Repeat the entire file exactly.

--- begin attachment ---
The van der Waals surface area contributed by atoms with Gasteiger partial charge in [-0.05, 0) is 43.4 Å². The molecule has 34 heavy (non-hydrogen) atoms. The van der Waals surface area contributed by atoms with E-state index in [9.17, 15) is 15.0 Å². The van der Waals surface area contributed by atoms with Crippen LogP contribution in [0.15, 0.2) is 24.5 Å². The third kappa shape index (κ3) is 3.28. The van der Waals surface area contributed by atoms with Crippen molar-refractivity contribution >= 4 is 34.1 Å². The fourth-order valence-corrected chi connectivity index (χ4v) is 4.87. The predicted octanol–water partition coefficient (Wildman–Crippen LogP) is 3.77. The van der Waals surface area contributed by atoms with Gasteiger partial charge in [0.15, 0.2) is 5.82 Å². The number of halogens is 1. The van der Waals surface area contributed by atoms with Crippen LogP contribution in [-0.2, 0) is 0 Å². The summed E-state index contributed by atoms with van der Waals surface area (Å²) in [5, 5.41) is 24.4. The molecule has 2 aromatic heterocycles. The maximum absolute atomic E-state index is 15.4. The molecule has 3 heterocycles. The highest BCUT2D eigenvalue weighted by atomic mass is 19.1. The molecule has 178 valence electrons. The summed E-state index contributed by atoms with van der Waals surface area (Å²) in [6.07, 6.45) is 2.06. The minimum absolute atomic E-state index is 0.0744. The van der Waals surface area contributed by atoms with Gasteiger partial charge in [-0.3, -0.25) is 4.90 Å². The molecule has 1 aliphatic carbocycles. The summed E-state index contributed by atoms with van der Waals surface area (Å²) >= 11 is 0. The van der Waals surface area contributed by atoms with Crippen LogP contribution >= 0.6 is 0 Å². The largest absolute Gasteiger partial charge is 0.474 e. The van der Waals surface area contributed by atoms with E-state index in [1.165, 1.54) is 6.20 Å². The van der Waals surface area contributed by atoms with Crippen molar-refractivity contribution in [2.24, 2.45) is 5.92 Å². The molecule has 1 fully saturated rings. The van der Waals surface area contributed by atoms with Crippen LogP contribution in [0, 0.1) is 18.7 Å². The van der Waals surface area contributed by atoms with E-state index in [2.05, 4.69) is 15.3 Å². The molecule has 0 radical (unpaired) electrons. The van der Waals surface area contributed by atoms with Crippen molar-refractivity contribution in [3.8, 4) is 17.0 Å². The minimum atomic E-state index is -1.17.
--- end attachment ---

The van der Waals surface area contributed by atoms with Gasteiger partial charge in [-0.05, 0) is 43.4 Å². The molecule has 34 heavy (non-hydrogen) atoms. The van der Waals surface area contributed by atoms with E-state index in [9.17, 15) is 15.0 Å². The van der Waals surface area contributed by atoms with Crippen LogP contribution in [0.15, 0.2) is 24.5 Å². The third kappa shape index (κ3) is 3.28. The van der Waals surface area contributed by atoms with Crippen molar-refractivity contribution >= 4 is 34.1 Å². The fourth-order valence-corrected chi connectivity index (χ4v) is 4.87. The predicted octanol–water partition coefficient (Wildman–Crippen LogP) is 3.77. The van der Waals surface area contributed by atoms with Gasteiger partial charge in [0.15, 0.2) is 5.82 Å². The number of halogens is 1. The van der Waals surface area contributed by atoms with Crippen LogP contribution in [-0.2, 0) is 0 Å². The summed E-state index contributed by atoms with van der Waals surface area (Å²) in [5, 5.41) is 24.4. The molecule has 2 aromatic heterocycles. The maximum absolute atomic E-state index is 15.4. The molecule has 3 heterocycles. The highest BCUT2D eigenvalue weighted by atomic mass is 19.1. The molecule has 178 valence electrons. The summed E-state index contributed by atoms with van der Waals surface area (Å²) in [6.07, 6.45) is 2.06. The minimum absolute atomic E-state index is 0.0744. The van der Waals surface area contributed by atoms with Gasteiger partial charge in [-0.3, -0.25) is 4.90 Å². The molecule has 1 aliphatic carbocycles. The summed E-state index contributed by atoms with van der Waals surface area (Å²) >= 11 is 0. The van der Waals surface area contributed by atoms with Crippen LogP contribution >= 0.6 is 0 Å². The largest absolute Gasteiger partial charge is 0.474 e. The van der Waals surface area contributed by atoms with E-state index in [1.165, 1.54) is 6.20 Å². The van der Waals surface area contributed by atoms with Crippen molar-refractivity contribution in [2.24, 2.45) is 5.92 Å². The molecule has 1 fully saturated rings. The van der Waals surface area contributed by atoms with Crippen LogP contribution in [0, 0.1) is 18.7 Å². The van der Waals surface area contributed by atoms with E-state index in [2.05, 4.69) is 15.3 Å². The molecule has 0 radical (unpaired) electrons. The van der Waals surface area contributed by atoms with Crippen molar-refractivity contribution in [3.8, 4) is 17.0 Å². The minimum atomic E-state index is -1.17.